McChrystal Promises Afghans Full Accounting of Kunduz Air Strike
By Jim Garamone
American Forces Press Service
WASHINGTON, Sept. 5, 2009 The commander of the International Security Assistance Force promised Afghans a full accounting of the air strike in Kunduz province Sept. 3.
Army Gen. Stanley McChrystal said in a radio address to Afghans today that “nothing is more important than the safety and protection of the Afghan people.”
The general spoke soon after visiting the site. The incident occurred after Taliban insurgents hijacked two fuel trucks. They drove the trucks to the banks of the Kunduz River where they became stuck in the mud. NATO soldiers spotted the trucks, ascertained there were no civilians present and called for the air strike. American F-15E Strike Eagles dropped ordnance on the site.
Now there are charges that, in addition to the Taliban, civilians were present. News reports indicate that civilians from neighboring villages may have been siphoning gas from the trucks. Estimates of the number of dead vary, with German officials – who patrol the area – saying there were 50.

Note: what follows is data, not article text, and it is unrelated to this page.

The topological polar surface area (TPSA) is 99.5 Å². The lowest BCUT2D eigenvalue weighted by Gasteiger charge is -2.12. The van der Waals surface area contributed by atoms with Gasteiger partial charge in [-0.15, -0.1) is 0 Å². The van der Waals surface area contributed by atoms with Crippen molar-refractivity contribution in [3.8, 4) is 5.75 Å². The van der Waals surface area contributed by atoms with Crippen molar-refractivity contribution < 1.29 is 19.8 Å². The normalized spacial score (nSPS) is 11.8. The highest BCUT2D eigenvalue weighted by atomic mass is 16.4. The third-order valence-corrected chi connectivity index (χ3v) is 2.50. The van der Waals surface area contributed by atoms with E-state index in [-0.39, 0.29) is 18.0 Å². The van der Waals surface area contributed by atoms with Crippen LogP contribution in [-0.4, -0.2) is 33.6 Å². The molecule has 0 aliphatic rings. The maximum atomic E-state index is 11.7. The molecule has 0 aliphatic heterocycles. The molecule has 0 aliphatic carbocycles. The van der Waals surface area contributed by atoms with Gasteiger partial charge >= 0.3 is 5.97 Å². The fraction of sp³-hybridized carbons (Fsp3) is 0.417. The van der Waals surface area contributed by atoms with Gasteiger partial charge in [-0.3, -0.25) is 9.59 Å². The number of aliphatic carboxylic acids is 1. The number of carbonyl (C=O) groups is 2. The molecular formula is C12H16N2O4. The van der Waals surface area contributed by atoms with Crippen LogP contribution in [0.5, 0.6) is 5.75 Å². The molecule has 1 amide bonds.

“While the air strike was clearly directed at the insurgents, ISAF will do whatever is necessary to help the community, including medical assistance and evacuation as requested,” said Canadian Brig. Gen. Eric Tremblay, and ISAF spokesman.
Previous bombings have enflamed Afghan passions against the NATO-led security force. McChrystal moved quickly to defuse the situation, sending an investigation team to the area and stressing that the team will work closely with Afghan officials.
“I take this possible loss of life or injury to innocent Afghans very seriously,” he said in the address," he said. “I have ordered a complete investigation into the reasons and results of this attack, which I will share with the Afghan people,” he said.
ISAF is offering emergency medical aid and other emergency assistance to those affected.
Previous instances of unintended civilian deaths have angered Afghan leaders. As soon as McChrystal took command in June, he instituted strict standards for close-air support missions.